In My Head

"Well behaved women rarely make history" – Laurel Thatcher Ulrich

I think Jenna was in my head today.

"I accept the responsibility for my pregnancy, for not
being strong enough to say, “No, I’m keeping her,” when I was faced
with negativity from my family regarding my financial state and for not
believing in myself enough to realize my potential as a parent. But I
will not take the blame for believing what I was told was the truth and
the whole story. I am not a mind reader. In fact, when I try to guess
at people’s intention, I usually end up making a bigger mess! I am
human. Things I did and decided contributed to the placement. Things
other people did and decided also contributed to the placement.

No human lives in a vacuum. Personal responsibility is
one thing. But when agencies aren’t being held accountable, I’m
wondering where their responsibility lies? Why don’t they have to be
responsible for the truth? Why do I have to take responsibility for
things that were beyond my scope? Why do I have to take responsibility
when I was lied to? Where is that line exactly? I know it’s a gray
line. But when you trust someone and something to be honest with you
and they lie… where is that line of fault? If my Husband cheats on me
and tells me that he is faithful and I believe him… is it my fault when
he leaves me for the other woman?
" Read the full post at the authors site – Chronicles of Munchkinland

Keep on talking, Jenna.  We will change things. We must. We must do it for Munchkin, for my daughter M, for our sons and for the women that will bear their children.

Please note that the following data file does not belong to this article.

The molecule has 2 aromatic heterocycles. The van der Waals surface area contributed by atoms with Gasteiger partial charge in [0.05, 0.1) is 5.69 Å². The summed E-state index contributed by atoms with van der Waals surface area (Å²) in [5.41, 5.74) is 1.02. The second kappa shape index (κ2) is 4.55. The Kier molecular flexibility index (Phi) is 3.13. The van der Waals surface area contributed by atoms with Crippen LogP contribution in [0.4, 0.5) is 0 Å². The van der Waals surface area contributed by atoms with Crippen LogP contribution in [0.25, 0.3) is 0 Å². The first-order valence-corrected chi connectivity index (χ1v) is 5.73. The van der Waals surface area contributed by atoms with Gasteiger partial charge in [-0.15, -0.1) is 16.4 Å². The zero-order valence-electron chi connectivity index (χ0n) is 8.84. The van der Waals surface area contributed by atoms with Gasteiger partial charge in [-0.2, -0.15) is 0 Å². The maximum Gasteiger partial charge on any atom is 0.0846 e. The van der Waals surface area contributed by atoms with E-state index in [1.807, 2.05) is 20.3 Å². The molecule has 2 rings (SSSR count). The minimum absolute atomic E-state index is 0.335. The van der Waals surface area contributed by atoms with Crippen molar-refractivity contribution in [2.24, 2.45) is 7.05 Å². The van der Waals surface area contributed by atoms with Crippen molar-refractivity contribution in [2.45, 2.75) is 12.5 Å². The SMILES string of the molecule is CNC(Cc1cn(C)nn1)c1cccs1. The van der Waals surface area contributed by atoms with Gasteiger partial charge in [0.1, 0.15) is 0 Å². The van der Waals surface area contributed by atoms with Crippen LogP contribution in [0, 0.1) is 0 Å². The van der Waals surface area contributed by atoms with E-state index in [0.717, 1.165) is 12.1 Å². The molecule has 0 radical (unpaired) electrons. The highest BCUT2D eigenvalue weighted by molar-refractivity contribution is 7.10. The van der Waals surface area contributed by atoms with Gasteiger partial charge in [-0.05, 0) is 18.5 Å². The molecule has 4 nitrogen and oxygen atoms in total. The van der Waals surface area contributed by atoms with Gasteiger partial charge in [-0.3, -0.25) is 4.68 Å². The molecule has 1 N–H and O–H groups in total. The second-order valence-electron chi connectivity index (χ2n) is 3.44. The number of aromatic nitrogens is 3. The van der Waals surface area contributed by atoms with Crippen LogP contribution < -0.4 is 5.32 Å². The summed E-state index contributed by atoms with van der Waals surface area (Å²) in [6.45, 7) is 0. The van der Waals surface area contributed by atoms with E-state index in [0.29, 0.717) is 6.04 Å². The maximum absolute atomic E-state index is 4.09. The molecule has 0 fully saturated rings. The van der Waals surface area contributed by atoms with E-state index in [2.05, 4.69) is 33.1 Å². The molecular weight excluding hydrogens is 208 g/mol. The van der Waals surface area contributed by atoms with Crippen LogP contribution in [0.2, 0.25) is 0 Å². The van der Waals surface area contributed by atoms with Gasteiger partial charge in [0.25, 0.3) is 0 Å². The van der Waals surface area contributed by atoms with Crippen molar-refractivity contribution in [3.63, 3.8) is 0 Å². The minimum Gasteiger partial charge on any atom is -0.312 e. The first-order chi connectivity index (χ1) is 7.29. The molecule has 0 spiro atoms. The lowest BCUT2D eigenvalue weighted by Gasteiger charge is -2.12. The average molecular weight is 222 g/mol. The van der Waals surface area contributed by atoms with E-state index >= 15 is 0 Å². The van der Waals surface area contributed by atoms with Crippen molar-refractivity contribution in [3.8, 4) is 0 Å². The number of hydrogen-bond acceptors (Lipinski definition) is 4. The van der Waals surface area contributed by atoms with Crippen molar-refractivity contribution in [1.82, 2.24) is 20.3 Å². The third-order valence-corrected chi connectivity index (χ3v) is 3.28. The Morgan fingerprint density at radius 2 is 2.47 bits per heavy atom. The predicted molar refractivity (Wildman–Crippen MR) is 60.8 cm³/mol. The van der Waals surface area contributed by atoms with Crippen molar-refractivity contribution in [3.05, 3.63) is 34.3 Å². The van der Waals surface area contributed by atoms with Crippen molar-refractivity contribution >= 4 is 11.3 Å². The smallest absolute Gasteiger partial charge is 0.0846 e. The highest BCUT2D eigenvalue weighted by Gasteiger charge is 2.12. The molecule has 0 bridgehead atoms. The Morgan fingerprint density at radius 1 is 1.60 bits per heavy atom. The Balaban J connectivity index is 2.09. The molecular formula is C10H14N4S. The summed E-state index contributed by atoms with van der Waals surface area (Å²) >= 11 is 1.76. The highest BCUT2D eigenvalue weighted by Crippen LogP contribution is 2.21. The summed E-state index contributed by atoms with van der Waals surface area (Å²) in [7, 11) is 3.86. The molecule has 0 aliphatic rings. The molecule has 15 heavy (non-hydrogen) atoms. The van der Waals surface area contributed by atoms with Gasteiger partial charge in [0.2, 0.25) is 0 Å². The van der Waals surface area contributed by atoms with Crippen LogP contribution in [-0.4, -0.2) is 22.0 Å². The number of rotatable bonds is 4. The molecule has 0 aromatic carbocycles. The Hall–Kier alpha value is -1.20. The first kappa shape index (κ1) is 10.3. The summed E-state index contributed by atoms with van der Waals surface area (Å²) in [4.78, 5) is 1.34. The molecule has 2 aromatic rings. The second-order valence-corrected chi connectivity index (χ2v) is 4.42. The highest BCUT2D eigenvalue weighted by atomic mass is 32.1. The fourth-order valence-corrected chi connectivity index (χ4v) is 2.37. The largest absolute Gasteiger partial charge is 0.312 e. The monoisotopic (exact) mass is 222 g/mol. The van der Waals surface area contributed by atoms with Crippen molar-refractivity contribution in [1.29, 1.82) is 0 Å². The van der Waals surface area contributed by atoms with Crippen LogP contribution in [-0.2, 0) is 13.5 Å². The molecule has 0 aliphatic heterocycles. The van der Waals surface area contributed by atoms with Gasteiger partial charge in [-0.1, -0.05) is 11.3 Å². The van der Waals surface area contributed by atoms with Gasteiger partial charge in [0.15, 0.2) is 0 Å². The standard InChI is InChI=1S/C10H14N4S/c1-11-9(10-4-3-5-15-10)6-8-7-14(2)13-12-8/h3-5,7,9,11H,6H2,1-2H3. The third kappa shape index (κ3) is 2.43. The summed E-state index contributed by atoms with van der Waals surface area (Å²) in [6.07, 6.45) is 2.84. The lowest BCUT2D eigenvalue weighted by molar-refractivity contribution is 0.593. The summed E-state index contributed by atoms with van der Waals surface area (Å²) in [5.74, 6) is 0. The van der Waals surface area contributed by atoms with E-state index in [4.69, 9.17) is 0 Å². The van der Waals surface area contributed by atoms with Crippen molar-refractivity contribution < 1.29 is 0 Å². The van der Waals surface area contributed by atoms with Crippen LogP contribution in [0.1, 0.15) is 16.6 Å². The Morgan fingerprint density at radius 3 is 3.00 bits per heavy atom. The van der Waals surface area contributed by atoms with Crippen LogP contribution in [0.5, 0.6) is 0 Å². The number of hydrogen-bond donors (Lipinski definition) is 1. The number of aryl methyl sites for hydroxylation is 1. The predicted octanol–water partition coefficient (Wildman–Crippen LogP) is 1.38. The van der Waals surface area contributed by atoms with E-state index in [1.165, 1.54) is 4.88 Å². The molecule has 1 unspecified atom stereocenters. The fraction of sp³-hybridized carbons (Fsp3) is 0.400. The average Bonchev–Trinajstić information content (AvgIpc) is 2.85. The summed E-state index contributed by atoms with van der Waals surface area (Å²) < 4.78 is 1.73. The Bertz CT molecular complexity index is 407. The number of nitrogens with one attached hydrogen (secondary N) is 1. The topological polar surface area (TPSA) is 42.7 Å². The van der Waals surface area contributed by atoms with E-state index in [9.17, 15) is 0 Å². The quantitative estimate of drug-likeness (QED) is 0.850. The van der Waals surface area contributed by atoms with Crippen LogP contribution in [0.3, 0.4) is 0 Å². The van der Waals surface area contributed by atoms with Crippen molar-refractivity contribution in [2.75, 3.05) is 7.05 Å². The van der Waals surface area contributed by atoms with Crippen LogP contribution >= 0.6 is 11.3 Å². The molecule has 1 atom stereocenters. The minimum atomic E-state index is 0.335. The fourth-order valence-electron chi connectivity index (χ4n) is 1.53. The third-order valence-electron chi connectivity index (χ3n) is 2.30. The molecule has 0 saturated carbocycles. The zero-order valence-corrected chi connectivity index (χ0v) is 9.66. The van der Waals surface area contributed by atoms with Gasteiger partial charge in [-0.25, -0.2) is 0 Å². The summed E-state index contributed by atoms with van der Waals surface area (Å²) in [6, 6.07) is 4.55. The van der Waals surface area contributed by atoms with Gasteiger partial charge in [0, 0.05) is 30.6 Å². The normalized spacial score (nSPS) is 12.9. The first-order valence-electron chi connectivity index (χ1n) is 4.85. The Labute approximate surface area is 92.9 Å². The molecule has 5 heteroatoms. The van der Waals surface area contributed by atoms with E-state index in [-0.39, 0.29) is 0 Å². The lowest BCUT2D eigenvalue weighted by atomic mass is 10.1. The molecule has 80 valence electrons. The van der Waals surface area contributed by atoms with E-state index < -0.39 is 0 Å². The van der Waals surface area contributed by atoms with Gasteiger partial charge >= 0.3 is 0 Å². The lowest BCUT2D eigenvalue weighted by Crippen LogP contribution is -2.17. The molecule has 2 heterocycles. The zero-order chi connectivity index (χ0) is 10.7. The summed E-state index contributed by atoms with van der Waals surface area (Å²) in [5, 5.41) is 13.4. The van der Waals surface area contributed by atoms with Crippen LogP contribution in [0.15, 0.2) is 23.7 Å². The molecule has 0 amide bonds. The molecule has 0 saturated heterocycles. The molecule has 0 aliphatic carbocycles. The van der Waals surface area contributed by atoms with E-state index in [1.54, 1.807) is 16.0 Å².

We will do it.

Believe that.

Because with moms like you, and Nic and Claud and others around,  I certainly do.

 

3 Thoughts.

  1. You said it.
    Jenna was the first first mother I read and communicated with online and she started slowly making me see what adoption was really like — I started changing from “adoption is a win-win-win” to “wait a minute . . . . things don’t sound so happy in adoptionland.”
    It was a heart-breaking realization that there were serious things wrong with adoption, and I fought a lot of it at first, but I did come around (and I’m sure still am; I’m still growing and learning a lot).
    Jenna has a lot to do with that — as do you and so many other first mothers.
    I don’t know what we adoptive parents who want to learn and do the right things by our children would do without your strong voices.

  2. I’ve been in my OWN head a lot, if that makes sense. I’ve just been trying to figure out how to say what I want. But everything is clouded by all these dumb emotions and hormones and general sadness. And exhaustion! Andandand.
    So the fact that post even made ANY sense to ANYONE other than me makes me feel somewhat better. It’s been awhile since I’ve written anything of legitimate substance.
    Sometimes I let people get me down. Heck, sometimes I let ME get me down. But I’m going to keep on. Got to.

  3. I have high hopes that when Madison is an adult she’ll look back and say, “I can’t believe that’s how my adoption happened!” And I’ll say, “Honey, I wish we’d known better then but I’m so glad that we know better now.” And activist first parents and adoptees are leading the way to that time. I’m just grateful to be in on the following.

Comments are closed.